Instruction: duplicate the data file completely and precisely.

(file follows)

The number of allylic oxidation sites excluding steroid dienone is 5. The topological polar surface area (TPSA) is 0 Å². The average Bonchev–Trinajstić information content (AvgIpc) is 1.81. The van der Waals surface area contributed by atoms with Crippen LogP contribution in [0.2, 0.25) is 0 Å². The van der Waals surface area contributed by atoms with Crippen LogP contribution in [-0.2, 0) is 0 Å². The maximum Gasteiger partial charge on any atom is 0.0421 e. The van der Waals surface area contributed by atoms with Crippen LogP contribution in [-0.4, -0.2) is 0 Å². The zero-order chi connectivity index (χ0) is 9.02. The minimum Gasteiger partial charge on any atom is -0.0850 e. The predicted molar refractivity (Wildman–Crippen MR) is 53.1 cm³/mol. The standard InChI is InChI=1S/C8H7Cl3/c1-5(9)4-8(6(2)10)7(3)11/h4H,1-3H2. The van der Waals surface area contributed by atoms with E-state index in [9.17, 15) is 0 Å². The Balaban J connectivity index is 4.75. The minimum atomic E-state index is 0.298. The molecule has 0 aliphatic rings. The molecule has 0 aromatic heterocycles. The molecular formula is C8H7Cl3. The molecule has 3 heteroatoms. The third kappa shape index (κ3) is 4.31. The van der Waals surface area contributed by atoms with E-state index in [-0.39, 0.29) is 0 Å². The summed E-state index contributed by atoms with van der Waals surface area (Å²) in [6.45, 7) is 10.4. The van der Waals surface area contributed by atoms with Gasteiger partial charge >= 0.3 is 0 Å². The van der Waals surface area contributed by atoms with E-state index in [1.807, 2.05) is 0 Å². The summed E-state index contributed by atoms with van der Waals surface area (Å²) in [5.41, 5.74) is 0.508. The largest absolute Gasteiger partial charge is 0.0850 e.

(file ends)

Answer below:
The number of allylic oxidation sites excluding steroid dienone is 5. The topological polar surface area (TPSA) is 0 Å². The average Bonchev–Trinajstić information content (AvgIpc) is 1.81. The van der Waals surface area contributed by atoms with Crippen LogP contribution in [0.2, 0.25) is 0 Å². The van der Waals surface area contributed by atoms with Crippen LogP contribution in [-0.2, 0) is 0 Å². The maximum Gasteiger partial charge on any atom is 0.0421 e. The van der Waals surface area contributed by atoms with Crippen LogP contribution in [-0.4, -0.2) is 0 Å². The zero-order chi connectivity index (χ0) is 9.02. The minimum Gasteiger partial charge on any atom is -0.0850 e. The predicted molar refractivity (Wildman–Crippen MR) is 53.1 cm³/mol. The standard InChI is InChI=1S/C8H7Cl3/c1-5(9)4-8(6(2)10)7(3)11/h4H,1-3H2. The van der Waals surface area contributed by atoms with E-state index in [9.17, 15) is 0 Å². The Balaban J connectivity index is 4.75. The minimum atomic E-state index is 0.298. The molecule has 0 aliphatic rings. The molecule has 0 aromatic heterocycles. The molecular formula is C8H7Cl3. The molecule has 3 heteroatoms. The third kappa shape index (κ3) is 4.31. The van der Waals surface area contributed by atoms with E-state index in [-0.39, 0.29) is 0 Å². The summed E-state index contributed by atoms with van der Waals surface area (Å²) in [6.45, 7) is 10.4. The van der Waals surface area contributed by atoms with Gasteiger partial charge >= 0.3 is 0 Å². The van der Waals surface area contributed by atoms with E-state index in [1.807, 2.05) is 0 Å². The summed E-state index contributed by atoms with van der Waals surface area (Å²) in [5.41, 5.74) is 0.508. The largest absolute Gasteiger partial charge is 0.0850 e.